Democratic countries need to find a different way to manage Russian influence. They must not adopt similar legislation. It’s completely unbelievable that Brussels is adopting similar legislation and telling others not to adopt it.

FARA is a problematic piece of legislation in the United States, but the difference is that because of the independent judiciary, and because the US is a country where judges and courts decide a lot, FARA works in a way that is more or less ok. But in authoritarian countries where the institutions are not independent and not strong, legislation like this is a complete disaster.

The EU, NATO and our Western partners should see this situation as very dangerous. Here, timing is the key. We still have a chance to overcome this situation, but in six months… a year, it will be too late. Whatever our partners are willing to do, they need to do it now. I am concerned that the urgency and timing is not properly understood by our Western partners, although the US is doing better. 

Do you have any final thoughts?

The importance of timing right now cannot be understated. We need support NOW. Not in six months, one year… five years. Georgian civil society needs support NOW.

[Georgian civil society] still has the strength to fight – we are fighting- but everyone should understand that this is not an equal fight. [The authorities] have the police, special forces, huge financial resources, while we have very limited resources. 

For whom diplomacy and words are very important, Europeans make the mistake of thinking that Russian oligarchs are the same. This is not true. These people only understand the language of violence and force.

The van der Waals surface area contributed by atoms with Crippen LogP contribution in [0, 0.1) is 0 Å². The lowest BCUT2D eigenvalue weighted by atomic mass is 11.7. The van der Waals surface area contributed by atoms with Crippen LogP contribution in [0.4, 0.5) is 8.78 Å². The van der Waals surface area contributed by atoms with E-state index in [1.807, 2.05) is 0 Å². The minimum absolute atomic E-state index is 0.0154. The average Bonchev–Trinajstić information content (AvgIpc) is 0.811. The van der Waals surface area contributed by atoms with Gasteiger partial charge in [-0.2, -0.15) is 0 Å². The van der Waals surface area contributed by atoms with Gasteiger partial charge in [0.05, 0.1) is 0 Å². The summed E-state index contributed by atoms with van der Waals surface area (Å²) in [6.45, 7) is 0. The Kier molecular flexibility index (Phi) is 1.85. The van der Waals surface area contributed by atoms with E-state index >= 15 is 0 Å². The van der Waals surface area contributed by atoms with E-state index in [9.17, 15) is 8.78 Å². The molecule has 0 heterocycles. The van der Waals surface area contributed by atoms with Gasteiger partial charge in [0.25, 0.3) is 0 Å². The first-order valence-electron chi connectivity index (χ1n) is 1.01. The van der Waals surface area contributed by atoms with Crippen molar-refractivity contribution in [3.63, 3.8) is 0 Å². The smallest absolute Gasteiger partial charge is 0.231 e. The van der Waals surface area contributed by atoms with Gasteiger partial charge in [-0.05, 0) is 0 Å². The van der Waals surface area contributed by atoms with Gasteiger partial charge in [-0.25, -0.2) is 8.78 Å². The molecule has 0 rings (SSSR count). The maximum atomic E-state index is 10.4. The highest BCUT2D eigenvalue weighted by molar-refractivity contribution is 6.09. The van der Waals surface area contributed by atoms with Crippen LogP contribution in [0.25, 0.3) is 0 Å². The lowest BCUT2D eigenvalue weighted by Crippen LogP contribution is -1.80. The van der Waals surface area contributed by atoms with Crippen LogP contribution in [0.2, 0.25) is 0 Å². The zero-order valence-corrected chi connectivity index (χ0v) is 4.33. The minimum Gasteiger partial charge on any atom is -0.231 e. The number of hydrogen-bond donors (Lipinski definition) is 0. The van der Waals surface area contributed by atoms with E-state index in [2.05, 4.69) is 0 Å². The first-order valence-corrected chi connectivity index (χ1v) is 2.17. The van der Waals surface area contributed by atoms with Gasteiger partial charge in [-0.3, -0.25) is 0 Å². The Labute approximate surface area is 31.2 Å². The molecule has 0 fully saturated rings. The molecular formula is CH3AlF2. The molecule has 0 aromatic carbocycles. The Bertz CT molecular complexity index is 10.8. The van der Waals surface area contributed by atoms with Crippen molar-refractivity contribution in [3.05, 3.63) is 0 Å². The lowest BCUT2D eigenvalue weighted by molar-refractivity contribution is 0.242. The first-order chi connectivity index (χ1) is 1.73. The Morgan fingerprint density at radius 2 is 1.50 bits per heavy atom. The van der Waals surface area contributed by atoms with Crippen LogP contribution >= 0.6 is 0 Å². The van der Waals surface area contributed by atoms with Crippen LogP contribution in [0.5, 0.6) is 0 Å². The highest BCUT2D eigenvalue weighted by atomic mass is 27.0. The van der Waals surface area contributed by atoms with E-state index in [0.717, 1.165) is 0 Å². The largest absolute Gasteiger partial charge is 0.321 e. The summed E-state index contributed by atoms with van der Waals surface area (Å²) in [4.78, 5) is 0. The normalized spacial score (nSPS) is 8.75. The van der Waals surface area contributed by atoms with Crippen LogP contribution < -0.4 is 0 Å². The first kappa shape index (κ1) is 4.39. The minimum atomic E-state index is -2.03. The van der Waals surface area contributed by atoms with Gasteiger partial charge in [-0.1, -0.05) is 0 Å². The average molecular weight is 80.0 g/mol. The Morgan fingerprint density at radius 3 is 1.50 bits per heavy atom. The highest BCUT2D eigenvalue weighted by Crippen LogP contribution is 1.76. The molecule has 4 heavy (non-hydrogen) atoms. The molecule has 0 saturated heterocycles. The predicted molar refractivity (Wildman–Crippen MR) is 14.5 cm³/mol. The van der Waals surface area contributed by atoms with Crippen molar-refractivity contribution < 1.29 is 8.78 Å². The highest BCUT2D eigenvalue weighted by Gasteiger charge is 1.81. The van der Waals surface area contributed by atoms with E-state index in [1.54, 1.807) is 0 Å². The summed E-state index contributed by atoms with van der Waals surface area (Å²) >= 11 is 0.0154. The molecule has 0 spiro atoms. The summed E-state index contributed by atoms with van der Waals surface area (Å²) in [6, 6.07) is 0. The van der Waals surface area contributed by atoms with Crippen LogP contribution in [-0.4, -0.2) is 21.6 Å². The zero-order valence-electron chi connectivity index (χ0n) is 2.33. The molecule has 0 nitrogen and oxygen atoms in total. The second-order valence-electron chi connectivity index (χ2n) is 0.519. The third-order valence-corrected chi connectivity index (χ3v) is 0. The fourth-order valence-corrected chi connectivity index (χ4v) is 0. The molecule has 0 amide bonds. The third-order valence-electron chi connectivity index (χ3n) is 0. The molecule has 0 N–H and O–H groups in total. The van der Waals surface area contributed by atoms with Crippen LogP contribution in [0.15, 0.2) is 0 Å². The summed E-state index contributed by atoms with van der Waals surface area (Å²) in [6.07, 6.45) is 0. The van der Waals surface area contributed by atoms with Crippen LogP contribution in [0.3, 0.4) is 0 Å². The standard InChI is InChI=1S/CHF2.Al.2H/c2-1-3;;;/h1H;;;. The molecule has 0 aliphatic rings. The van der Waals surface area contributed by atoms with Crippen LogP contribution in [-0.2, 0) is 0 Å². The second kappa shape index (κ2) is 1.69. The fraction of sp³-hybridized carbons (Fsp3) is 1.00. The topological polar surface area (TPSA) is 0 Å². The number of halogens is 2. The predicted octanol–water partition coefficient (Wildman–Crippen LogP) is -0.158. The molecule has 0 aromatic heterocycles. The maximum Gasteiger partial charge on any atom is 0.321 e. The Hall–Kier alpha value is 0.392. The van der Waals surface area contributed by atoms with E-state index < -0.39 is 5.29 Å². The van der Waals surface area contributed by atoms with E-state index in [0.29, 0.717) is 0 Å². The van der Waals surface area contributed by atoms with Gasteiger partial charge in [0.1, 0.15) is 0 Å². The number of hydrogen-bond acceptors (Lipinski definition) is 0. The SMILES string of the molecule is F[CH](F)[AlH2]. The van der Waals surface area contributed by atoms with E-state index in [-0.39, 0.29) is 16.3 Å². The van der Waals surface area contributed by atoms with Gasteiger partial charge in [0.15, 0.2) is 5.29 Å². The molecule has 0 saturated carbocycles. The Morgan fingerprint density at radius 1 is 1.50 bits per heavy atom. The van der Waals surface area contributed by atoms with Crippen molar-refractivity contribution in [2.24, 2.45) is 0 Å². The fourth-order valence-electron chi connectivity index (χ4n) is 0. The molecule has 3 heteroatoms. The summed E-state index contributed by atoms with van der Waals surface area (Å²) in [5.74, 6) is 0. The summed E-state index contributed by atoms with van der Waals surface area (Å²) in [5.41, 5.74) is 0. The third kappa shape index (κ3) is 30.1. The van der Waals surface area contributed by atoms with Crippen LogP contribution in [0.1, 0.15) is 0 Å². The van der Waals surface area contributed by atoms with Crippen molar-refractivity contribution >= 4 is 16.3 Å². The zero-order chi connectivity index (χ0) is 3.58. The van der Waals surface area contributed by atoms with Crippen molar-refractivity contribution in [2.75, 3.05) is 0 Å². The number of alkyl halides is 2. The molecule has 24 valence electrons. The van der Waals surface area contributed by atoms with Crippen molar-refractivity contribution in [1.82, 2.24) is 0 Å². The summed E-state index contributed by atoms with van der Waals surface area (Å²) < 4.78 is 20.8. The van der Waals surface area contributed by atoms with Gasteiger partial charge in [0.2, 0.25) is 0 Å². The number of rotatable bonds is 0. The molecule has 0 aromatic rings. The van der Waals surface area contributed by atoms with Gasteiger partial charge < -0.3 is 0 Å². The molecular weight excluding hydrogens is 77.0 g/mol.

Georgian Dream does not understand business language, they do not understand diplomatic language. This is the nature of authoritarian rule and we have seen this with Putin. Ivanishvili is a mini version of a dictator.

I fear that Europe is missing the chance with Georgia and that they don’t understand the momentum. And what they are doing is not enough.

Ivanishvili has French citizenship and can travel everywhere. What if he couldn’t? 

Georgian Dream can travel wherever they want. What if they couldn’t? 

They must feel discomfort and restrictions. This would be a real step.

Baia Pataraia (Human Rights House Tbilisi) photographed by Salome Sagaradze.

Baia Pataraia, a lawyer and one of Georgia’s most prominent human rights defenders. She is the director of Sapari, an NGO focused on women’s rights and supporting domestic violence victims. She previously chaired the board of Human Rights House Tbilisi, of which Sapari is a member organisation. Additionally, Pataraia founded the Georgian Women’s Movement, a social initiative group comprising thousands of women activists.

Prior to working at Sapari, Pataraia worked for four years at the international law department in the ministry of justice of Georgia.

Read more about Pataraia and her work in our 2019 interview “We had to create a movement”.